It make it makes total sense to me and I am sure many others that would share the same feelings.

    Such an important appointment coming up, some ideas include definitely taking somebody else with you, if allowed, I took my partner and my daughter, and still rely on them to contribute to what was actually said, compared to what I remember! 

    Worth writing down any questions you have, It is so easy to forget one in the middle of processing all the information that’s coming forward! 

    If you don’t understand anything, it’s important to say so straight away, because those kinds of things are too important to not quite get your head around. 

    big hugs for the next stage, 

    Lots of love Tinks xx


  • LocksleyLocksley Macedon Ranges, VictoriaMember Posts: 551
    Hi @Jo_Ellen20,  Welcome to the forum.  It really is wonderful to have other people to connect with for advice, tips and friendship.   I have support people around me at home but sometimes I do feel like I am doing this alone.  I think surreal really does describe it as I am perhaps watching from the sidelines.  Cannot wait to see the end of 2020 myself.  Sending you hugs xxx 
  • arpiearpie Mid North Coast, NSWMember Posts: 4,883
    Hi @Jo_Ellen20  SO sorry to see you here, but pick out brains & ask any question you like, to help you get thru this.   I hope you've recovered well from the surgery & had good pathology results.   The first few months can be incredibly frantic - going from appt to appt (I hope you DO take someone with you, as an extra set of ears really does help, plus the physical support.)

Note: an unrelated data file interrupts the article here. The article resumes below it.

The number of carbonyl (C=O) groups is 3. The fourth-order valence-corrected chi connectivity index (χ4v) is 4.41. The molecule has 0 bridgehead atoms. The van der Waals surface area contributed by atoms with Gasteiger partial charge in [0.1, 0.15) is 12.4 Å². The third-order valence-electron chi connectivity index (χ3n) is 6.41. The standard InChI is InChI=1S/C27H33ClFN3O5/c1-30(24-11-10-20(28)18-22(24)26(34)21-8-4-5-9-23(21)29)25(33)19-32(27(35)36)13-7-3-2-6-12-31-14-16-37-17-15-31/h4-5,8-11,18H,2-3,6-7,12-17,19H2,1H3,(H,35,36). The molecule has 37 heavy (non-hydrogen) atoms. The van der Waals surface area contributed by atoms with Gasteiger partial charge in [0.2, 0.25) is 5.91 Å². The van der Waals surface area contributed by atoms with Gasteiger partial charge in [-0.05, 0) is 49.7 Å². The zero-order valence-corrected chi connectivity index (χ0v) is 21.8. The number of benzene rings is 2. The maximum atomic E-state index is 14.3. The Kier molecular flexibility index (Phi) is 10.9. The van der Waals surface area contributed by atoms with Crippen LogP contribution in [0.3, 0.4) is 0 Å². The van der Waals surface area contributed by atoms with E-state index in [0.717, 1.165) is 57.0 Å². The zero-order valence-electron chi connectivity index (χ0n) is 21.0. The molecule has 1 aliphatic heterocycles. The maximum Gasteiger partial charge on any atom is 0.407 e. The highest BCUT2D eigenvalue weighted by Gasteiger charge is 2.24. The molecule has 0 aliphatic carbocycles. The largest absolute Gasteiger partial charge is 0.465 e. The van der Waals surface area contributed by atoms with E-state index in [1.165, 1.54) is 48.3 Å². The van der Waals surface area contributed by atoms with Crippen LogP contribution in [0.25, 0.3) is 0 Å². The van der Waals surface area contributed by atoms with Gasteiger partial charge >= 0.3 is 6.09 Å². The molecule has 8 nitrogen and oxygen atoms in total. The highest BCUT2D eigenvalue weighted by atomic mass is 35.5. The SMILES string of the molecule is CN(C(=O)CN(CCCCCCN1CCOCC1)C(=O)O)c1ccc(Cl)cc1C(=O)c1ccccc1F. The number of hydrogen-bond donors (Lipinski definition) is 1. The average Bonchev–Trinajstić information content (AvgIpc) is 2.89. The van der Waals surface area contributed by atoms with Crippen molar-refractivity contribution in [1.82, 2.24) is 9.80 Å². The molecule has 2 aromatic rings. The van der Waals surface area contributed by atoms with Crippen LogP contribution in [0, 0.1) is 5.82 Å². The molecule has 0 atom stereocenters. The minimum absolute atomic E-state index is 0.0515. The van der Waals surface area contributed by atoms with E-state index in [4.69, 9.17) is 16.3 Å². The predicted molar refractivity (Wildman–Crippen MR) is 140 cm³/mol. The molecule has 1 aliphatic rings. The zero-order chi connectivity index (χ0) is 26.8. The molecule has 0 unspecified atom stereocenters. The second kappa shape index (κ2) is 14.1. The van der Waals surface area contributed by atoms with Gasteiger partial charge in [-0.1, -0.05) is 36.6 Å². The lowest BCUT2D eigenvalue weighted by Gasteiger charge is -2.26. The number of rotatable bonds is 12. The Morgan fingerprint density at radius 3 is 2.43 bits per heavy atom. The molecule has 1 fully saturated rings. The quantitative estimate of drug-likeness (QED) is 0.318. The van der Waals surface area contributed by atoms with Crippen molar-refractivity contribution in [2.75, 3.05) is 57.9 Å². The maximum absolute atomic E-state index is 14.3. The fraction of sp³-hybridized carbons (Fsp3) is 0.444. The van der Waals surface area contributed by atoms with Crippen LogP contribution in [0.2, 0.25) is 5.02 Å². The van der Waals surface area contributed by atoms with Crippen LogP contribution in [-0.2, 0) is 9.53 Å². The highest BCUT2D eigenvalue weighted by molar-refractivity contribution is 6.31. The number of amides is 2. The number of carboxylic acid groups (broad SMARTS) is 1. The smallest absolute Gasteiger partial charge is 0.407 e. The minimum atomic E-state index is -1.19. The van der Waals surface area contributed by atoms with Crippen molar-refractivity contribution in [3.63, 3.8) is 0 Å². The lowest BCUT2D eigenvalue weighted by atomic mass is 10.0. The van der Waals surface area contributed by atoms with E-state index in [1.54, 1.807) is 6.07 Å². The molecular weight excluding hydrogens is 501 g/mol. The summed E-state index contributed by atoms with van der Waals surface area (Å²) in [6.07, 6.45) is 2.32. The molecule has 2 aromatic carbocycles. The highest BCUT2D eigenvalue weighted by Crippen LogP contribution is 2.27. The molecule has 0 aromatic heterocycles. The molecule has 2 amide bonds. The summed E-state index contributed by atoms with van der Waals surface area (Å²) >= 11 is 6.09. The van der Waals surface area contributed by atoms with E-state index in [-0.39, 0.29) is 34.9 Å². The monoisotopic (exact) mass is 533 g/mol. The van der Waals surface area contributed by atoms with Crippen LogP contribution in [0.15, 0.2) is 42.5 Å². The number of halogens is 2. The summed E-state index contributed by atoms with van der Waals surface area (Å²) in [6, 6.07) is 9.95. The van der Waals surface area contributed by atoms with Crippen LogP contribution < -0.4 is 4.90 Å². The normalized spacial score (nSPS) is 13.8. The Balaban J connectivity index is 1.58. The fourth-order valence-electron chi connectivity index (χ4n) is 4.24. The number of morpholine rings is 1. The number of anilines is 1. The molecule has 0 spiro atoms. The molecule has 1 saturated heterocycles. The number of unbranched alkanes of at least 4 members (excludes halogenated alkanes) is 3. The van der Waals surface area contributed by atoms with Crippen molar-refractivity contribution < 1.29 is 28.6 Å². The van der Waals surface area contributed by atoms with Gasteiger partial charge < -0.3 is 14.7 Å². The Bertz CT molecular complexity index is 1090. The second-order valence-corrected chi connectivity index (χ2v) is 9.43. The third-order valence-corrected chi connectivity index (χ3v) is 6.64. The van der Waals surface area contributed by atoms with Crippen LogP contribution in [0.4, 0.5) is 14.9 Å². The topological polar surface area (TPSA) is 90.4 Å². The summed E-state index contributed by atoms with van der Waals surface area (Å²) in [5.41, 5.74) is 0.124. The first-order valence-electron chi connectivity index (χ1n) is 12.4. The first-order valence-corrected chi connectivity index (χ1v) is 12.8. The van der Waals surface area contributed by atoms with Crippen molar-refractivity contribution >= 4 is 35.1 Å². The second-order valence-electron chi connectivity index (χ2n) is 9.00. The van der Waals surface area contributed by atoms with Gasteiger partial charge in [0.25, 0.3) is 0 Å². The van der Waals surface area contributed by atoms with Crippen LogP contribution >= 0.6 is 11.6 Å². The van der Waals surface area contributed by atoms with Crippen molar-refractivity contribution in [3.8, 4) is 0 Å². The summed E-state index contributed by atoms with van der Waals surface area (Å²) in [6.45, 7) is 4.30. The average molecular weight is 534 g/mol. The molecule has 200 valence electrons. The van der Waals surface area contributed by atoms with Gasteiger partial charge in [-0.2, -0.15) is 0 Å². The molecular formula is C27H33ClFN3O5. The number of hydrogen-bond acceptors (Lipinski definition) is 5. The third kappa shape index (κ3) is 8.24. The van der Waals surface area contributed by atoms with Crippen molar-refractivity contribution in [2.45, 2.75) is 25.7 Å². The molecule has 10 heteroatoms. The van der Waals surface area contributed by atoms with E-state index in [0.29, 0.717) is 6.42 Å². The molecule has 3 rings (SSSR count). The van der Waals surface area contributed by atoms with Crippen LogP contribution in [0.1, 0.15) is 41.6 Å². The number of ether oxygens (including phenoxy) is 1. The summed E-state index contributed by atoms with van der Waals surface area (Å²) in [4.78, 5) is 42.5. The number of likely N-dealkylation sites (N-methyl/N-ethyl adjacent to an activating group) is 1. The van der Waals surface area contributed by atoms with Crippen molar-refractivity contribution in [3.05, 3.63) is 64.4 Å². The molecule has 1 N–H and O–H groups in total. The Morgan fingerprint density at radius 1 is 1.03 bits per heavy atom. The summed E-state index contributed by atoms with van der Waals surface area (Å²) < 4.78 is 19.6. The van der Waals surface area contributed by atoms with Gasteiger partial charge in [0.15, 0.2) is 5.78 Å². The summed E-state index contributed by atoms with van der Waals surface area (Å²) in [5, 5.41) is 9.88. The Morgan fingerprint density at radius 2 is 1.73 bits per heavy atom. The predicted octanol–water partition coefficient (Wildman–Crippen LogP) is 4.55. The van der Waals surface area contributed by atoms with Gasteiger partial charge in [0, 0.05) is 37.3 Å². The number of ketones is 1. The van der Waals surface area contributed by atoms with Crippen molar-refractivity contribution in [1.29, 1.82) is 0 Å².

Whereabouts are you ?  You can edit your profile & add your 'general' town/city - as we may well  have members there who can head you to specific 

    What you are feeling is totally normal and has happened to all of us at one stage or another (my own wheels fell off during my radiation treatment.  I just started bawling & couldn't stop!)   It really IS a roller coaster of emotions & may come in 'waves'.  

    I just tried to keep as busy as I could, doing things I love (and I continue to do that to this day, 2.5 years after my own diagnosis.)  Idle hands allows the brain to go into freefall & can lead to depression.  If you feel really sad about things - make sure you ask your GP about seeing a counsellor, even a psychologist ... to give you coping mechanisms.  The helpline here can also help.